Tag Archives: holding onto memories

Brighter Than Angels

The summer was golden and honeyed and brighter than angels.
We walked hand in hand in ancient woods and wide open meadows.
We played and crystal clear waters that took our breath away
as we dove under. The sun shimmered and crowned the mermaids.
We made love in our little cabin as the day ended, falling asleep embracing.

And summer is a ribbon that cuts your heart with a sweet and stinging venom
as we wait out the dim days and moonless nights, wiping away the tears of the stars
as we remember the sweetness we had before and that me must wait to return.
We laugh and dream and talk about the first time the sun will touch our child
when it comes to us in the first of spring, a year after we exchanged rings.

Holding on to the light as the darkness seems eternal and unpassing.
I must remember the stars crown my wife’s head as we keep out the red dragon
that comes in the cold and in the dark and the siren song of despair.
She is warm as we share our simple meal, and find strength in memory and hope.
The sun will come again, having escaped the serpent that tried to swallow it.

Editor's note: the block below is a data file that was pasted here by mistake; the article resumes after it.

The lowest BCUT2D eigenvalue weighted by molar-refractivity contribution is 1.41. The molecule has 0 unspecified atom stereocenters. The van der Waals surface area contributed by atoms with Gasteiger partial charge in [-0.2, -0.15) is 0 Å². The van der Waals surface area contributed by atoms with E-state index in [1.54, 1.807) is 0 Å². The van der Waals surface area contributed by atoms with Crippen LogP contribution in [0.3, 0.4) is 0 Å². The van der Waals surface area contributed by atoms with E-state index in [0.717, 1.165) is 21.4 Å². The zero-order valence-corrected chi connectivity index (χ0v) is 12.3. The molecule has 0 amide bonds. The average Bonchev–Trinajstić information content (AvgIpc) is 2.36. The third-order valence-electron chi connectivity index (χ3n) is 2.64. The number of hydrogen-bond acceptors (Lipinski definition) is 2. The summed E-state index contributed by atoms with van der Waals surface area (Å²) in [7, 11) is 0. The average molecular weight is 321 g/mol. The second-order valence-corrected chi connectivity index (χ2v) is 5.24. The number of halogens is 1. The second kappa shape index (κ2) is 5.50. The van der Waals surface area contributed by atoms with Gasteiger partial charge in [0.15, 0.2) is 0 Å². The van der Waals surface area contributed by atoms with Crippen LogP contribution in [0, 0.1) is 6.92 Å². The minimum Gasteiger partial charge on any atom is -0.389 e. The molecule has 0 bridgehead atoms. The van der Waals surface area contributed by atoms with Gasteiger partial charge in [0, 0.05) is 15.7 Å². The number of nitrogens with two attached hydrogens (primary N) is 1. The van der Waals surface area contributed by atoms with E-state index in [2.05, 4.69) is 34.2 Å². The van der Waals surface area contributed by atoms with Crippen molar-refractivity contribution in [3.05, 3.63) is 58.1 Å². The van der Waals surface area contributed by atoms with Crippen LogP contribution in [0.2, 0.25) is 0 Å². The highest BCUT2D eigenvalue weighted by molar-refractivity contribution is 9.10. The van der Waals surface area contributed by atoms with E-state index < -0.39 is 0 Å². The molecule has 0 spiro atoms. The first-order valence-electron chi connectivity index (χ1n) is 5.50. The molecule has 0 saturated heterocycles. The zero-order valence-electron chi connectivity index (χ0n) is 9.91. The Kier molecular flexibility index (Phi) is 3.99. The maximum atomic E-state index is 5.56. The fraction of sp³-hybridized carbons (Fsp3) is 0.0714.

The sun will come again.


The Song He Always Sang

It’s starting to get cool at night, the first of September.

               The stars look so magnificent now all cities are dark.

               Such lights and clouds and clusters of white in the black.

               The ashes of the fire rise on the flames to touch the sky.


               She lays in her sleeping bag, Army Surplus, once her dad’s.

               The flames are hot on her face, and soothing, and so kind.

               She does not want to go into the tent yet, wants to be here.

               Watching the flames, feeling the heat, as winter comes down.


               She tries to call that song he always sang for her as a little girl.

               Tries to call the sound of his voice, the scratch of beard on her cheek.

               The nauseating smell of his aftershave. The color of his eyes, exactly.

               The feel of his arms hugging her. The roughness of his hands.


               All shadows, half formed, flickers in the darkness of her memory.

               All the pictures burned when the city fell. Memory is fickle and fades.

               She can’t put together the summer afternoon that was perfect,

               When it was just her and her dad, picnicking on the open plains.


               She sighs, and gives up trying. She gets out of the sleeping bag

               And goes inside the tent, gets back in, and through the open

               Mesh of the tent roof, she looks at the stars, countless, infinite,

               Until she levitates into the sky, and is one with every miracle.